CAMBRIDGE, MA—One of the fast-growing areas of research in the pharmaceutical and life sciences sectors is the human organ system. Miniature organs grown in the lab serve as helpful test subjects because they act like human tissues, allowing researchers to measure tissue function more accurately and more quickly than in traditional preclinical models that rely on animal and artificial models.
Now Draper’s Human Organ System is applying the same principle to a large-scale drug discovery platform that can test 96 organ tissues at the same time. “Running hundreds of experiments at once with an adaptable high-throughput microfluidic platform enables you to reduce the risk and cost of drug-development,” said Joseph Charest, who directs the Human Organ Initiative at Draper. “Draper is developing a human organ system for drug discovery and development that could limit and eventually replace animal testing.”
The organ-on-chip platform, called PREDICT96, is run in an incubator using microsensors to measure the functions of cells directly and collect data in real time. With Draper’s HOS, researchers can observe neutrophils (a type of white blood cell) or other molecules penetrate cells and tissues in real time, indicative of an inflammatory response. Animal testing cannot show this due to its limited resolution.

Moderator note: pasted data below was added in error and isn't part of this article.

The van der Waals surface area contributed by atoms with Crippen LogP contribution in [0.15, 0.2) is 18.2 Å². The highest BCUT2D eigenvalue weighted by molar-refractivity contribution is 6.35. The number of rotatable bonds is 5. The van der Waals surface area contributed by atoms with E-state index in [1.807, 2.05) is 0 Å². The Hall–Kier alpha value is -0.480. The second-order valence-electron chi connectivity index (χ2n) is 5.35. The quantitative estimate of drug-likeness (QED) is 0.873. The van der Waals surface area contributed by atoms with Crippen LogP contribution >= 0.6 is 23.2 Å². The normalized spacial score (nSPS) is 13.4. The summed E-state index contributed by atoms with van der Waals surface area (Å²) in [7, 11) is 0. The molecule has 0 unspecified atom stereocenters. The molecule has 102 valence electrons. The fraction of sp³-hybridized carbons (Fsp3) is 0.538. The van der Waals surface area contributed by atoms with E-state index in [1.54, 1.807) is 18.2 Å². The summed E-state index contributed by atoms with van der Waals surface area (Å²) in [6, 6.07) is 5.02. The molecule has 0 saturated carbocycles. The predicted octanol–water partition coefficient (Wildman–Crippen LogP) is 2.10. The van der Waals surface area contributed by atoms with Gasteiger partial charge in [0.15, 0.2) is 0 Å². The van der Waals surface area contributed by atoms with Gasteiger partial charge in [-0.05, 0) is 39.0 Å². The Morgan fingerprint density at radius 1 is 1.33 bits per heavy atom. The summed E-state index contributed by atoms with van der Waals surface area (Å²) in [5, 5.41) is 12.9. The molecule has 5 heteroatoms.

David O’Dowd, associate director of biomedical solutions at Draper, describes the HOS effort as both humanizing and accelerating the drug discovery process. “Pharmaceutical companies can use Draper’s high throughput platform to test new drugs, yielding more-accurate results earlier and more cost-effectively than preclinical or clinical trials. This will allow pharmaceutical companies to rapidly focus their efforts on candidates that have a higher likelihood of success.”
Draper has modeled liver, kidney and other organs and is partnering with Pfizer and Colgate-Palmolive to develop configurations of its HOS system.